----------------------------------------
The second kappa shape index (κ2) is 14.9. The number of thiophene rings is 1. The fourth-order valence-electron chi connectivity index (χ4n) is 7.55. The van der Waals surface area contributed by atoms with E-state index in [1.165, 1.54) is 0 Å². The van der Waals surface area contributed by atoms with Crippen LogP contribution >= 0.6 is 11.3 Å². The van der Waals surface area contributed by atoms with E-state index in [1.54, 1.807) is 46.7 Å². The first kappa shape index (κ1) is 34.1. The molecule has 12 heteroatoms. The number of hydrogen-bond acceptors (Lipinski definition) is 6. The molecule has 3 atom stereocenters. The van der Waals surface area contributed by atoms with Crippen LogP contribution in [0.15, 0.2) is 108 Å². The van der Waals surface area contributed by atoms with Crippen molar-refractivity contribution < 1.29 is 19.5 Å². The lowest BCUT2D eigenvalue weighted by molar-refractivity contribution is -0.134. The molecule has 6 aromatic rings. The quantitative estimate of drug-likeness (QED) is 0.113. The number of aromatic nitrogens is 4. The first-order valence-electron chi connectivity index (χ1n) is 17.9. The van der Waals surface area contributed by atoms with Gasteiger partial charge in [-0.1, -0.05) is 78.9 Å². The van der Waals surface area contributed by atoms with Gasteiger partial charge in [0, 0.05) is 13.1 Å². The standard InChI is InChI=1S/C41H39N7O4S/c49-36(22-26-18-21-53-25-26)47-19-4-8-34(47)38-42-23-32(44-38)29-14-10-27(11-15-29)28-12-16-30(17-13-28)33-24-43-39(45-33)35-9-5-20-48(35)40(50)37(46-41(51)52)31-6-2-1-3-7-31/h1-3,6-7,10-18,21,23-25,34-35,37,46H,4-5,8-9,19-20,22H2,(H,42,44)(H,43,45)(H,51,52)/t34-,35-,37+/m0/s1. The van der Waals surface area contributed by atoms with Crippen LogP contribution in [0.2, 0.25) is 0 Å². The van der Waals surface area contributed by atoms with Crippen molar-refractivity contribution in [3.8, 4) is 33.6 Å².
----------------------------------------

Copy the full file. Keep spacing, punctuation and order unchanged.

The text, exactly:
The second kappa shape index (κ2) is 14.9. The number of thiophene rings is 1. The fourth-order valence-electron chi connectivity index (χ4n) is 7.55. The van der Waals surface area contributed by atoms with E-state index in [1.165, 1.54) is 0 Å². The van der Waals surface area contributed by atoms with Crippen LogP contribution >= 0.6 is 11.3 Å². The van der Waals surface area contributed by atoms with E-state index in [1.54, 1.807) is 46.7 Å². The first kappa shape index (κ1) is 34.1. The molecule has 12 heteroatoms. The number of hydrogen-bond acceptors (Lipinski definition) is 6. The molecule has 3 atom stereocenters. The van der Waals surface area contributed by atoms with Crippen LogP contribution in [0.15, 0.2) is 108 Å². The van der Waals surface area contributed by atoms with Crippen molar-refractivity contribution < 1.29 is 19.5 Å². The lowest BCUT2D eigenvalue weighted by molar-refractivity contribution is -0.134. The molecule has 6 aromatic rings. The quantitative estimate of drug-likeness (QED) is 0.113. The number of aromatic nitrogens is 4. The first-order valence-electron chi connectivity index (χ1n) is 17.9. The van der Waals surface area contributed by atoms with Gasteiger partial charge in [-0.1, -0.05) is 78.9 Å². The van der Waals surface area contributed by atoms with Gasteiger partial charge in [0, 0.05) is 13.1 Å². The standard InChI is InChI=1S/C41H39N7O4S/c49-36(22-26-18-21-53-25-26)47-19-4-8-34(47)38-42-23-32(44-38)29-14-10-27(11-15-29)28-12-16-30(17-13-28)33-24-43-39(45-33)35-9-5-20-48(35)40(50)37(46-41(51)52)31-6-2-1-3-7-31/h1-3,6-7,10-18,21,23-25,34-35,37,46H,4-5,8-9,19-20,22H2,(H,42,44)(H,43,45)(H,51,52)/t34-,35-,37+/m0/s1. The van der Waals surface area contributed by atoms with Crippen LogP contribution in [0.2, 0.25) is 0 Å². The van der Waals surface area contributed by atoms with Crippen molar-refractivity contribution in [3.8, 4) is 33.6 Å².